Society does not exist to boost private profitability

The Malta Employers Association has proposed that "any package negotiated in the public sector should be discussed with private sector representatives before given the green light.”

The Malta Employers’ Association this week published its recommendations to government ahead of Budget 2019. Several of the MEA’s proposals are noteworthy and commendable; the need to develop a sustainable blue economy, for instance, or to phase-out of diesel and petrol vehicles in favour of electric vehicles.

There are, however, some questionable proposals, particularly involving three of the association’s main concerns: wage inflation, collective bargaining, and the housing sector.

Regarding Malta’s wage structure, it has long been argued that wage increases achieved over the years – either through the COLA mechanism, or negotiated privately between employer and employees – have not been enough to keep up with the rising cost of living. The MEA is right to individually identify a number of the inflationary pressures resulting in demands for higher wages: the skyrocketing cost of renting property in Malta, for instance.

Its reasons for resisting such demands, however, are harder to justify.

The MEA argues that “low value-added sectors which employ thousands of employees are prone to lower profitability margins in order to retain employees.” But even if ‘profitability margins’ are indeed lower for some sectors than others, the fact remains that overall profitability across the board in on the increase.

The argument would hold a lot more for times of economic recession, when any change to the profit margin could indeed wipe out entire sectors. But businesses today are booming, and it is absurd to argue that – in all but a few sectors – paring down profit-scales by a small margin would result in any form of economic catastrophe. In most cases it would merely result in a slightly lower annual profit, and a considerably better quality of life for employees.

Moreover, the same reasoning also seems to be contradicted by some of the MEA’s other proposals. While fighting to keep national wages as low as possible, the association also seems to ask for protection from competition by the public sector. This concern led the MEA to argue that: “Collective bargaining in the public sector is having an impact in the private sector, as evidenced in the drain of employees who have migrated to the public sector – at times at lower wage rates – over the past eighteen months.”

On that basis, the MEA proposes that “representatives from the private sector [should be] involved in collective bargaining in the private sector. Alternatively, any package negotiated in the public sector should be discussed with private sector representatives before given the green light.”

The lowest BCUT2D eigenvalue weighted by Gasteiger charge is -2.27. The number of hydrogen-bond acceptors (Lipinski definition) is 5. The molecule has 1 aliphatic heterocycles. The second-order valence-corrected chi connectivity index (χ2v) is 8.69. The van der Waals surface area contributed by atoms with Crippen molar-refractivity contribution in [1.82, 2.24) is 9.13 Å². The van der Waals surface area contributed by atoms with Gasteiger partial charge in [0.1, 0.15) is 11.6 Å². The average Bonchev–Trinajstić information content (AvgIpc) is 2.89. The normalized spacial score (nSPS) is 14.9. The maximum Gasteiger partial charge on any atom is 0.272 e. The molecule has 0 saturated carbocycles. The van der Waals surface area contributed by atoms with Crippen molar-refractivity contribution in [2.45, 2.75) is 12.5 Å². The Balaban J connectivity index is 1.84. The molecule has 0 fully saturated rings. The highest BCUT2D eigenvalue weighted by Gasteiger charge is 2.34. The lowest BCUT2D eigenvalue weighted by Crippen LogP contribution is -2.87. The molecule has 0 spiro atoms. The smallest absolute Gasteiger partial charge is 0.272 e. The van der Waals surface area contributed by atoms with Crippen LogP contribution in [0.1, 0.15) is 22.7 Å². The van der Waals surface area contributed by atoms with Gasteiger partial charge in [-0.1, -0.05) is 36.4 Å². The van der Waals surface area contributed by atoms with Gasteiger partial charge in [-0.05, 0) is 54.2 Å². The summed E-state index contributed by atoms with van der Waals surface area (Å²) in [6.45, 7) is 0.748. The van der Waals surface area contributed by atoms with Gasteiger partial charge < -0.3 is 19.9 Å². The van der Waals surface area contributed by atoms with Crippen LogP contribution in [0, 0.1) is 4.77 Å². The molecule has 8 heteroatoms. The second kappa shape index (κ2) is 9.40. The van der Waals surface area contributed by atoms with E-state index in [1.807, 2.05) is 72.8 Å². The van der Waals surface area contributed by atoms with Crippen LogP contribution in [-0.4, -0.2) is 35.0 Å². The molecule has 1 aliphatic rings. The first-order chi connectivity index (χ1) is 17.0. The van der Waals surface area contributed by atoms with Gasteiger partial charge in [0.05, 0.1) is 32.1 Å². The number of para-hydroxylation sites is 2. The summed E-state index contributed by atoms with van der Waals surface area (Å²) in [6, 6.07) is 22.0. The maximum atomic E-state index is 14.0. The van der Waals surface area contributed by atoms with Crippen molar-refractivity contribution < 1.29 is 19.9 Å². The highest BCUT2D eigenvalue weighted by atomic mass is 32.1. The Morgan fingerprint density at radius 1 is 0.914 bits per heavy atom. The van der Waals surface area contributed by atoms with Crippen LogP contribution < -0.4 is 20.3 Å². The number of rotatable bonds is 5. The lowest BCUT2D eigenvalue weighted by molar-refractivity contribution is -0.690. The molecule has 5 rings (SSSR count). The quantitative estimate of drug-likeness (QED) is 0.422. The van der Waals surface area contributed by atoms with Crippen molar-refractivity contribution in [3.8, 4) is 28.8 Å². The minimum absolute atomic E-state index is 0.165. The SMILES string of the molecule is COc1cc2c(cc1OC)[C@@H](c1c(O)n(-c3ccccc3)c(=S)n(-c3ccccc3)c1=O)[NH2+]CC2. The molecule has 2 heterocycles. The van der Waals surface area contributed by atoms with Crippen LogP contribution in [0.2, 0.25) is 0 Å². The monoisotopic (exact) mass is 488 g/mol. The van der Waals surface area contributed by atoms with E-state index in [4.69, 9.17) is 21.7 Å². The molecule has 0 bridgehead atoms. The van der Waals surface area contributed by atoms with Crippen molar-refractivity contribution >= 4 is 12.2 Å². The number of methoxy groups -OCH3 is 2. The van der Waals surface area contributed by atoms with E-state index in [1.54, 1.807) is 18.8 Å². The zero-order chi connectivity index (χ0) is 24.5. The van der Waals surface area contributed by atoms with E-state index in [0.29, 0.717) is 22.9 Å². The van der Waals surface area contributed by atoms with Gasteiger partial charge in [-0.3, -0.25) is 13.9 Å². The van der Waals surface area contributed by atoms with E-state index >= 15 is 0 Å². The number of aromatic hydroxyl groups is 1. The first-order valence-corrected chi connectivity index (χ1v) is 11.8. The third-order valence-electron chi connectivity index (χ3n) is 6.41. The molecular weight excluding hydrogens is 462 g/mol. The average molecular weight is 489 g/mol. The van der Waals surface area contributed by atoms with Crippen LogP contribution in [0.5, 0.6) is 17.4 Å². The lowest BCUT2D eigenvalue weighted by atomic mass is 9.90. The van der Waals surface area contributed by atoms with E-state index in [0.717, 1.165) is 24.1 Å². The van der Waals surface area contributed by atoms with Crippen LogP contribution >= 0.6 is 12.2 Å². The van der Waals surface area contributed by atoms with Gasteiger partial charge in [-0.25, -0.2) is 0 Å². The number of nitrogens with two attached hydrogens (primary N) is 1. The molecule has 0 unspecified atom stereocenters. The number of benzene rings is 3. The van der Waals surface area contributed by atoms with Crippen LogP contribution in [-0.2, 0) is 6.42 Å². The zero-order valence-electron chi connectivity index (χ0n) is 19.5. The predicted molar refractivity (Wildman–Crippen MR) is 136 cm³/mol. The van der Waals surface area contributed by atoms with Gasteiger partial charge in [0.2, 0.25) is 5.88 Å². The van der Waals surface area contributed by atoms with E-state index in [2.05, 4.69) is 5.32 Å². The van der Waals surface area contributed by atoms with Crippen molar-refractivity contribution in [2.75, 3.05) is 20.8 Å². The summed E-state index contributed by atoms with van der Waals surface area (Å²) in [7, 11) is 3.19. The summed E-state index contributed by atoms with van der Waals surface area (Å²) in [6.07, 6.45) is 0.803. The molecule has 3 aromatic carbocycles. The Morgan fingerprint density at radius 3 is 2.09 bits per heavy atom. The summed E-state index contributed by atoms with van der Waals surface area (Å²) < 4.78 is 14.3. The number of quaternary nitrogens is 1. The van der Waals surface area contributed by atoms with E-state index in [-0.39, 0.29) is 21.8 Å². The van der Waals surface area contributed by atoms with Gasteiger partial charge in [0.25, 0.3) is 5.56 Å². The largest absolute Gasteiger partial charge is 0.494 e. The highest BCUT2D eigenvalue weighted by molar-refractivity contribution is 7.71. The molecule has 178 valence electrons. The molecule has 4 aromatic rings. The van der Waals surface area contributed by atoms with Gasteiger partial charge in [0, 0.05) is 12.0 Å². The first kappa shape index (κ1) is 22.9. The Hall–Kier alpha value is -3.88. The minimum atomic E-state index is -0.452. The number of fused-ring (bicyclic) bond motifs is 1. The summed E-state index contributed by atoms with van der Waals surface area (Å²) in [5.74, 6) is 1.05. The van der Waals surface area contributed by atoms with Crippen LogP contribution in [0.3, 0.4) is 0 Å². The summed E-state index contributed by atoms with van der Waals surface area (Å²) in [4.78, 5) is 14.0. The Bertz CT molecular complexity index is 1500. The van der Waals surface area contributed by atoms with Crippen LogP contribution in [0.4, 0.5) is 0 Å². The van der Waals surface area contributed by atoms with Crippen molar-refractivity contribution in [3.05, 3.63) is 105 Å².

This argument overlooks the fact that government is also an employer, placing it in direct competition with the private sector in this regard. The MEA cannot defend the principle of competition – the fulcrum of the so-called ‘free-market’ model – when applied to its own members, and yet undermine the same principle when applied to the public sector. Put simply, the MEA’s request is tantamount to that of a union, representing an unrelated class of worker, insisting on being represented in negotiations between private employers, and employees who are not represented by that union. It is an absurd thing to even suggest.

More worrying, however, is the declared aim of this proposal. The MEA seems to want to curb public salaries so as to minimise demands by private sector employees for higher wages. This would only limit wage increases in both private and public sectors: making Malta a place where an increasingly underpaid population must struggle with exponentially rising costs… at a time when the private sector is riding the crest of an economic wave.

A similar mentality underpins some of its other suggestions: for instance, the argument that ‘smaller social housing units’ would encourage people to move out of social housing, where they can be preyed upon by today’s forbidding rental market. Inherent in both these proposals is the view that ‘employees’ in general – and by extension, society as a whole – exist merely to provide a source of revenue for private businesses.

Nor is this mentality limited only to private employers. Government, too, occasionally gives that impression with its ‘business-friendly’ mantra. A recent example was the White Paper on rent reform.

Here government has focused more on proposals designed to give more stability to tenants and landlords registering contracts. But – and this argument is excluding social housing per se – government cannot forget that it too can play a rather large part in the domestic housing sector, by slowing down the inflationary values of housing. The big issue here is not about social housing tenements, but whether the Maltese government is ready to offer good quality accommodation for people who are being priced out of the market – not because of their salaries or inability to get on the property ladder, but simply because the market is getting too expensive and outstripping salary increases.

It is unconscionable to respond to this reality by simply pushing more people into the private rental market. Only a player like the Maltese government is capable of providing good quality housing, without any profit motives. That is where its true responsibility lies. It is also the heart of a debate where the government can take on a private sector that is only motivated by profit, not people.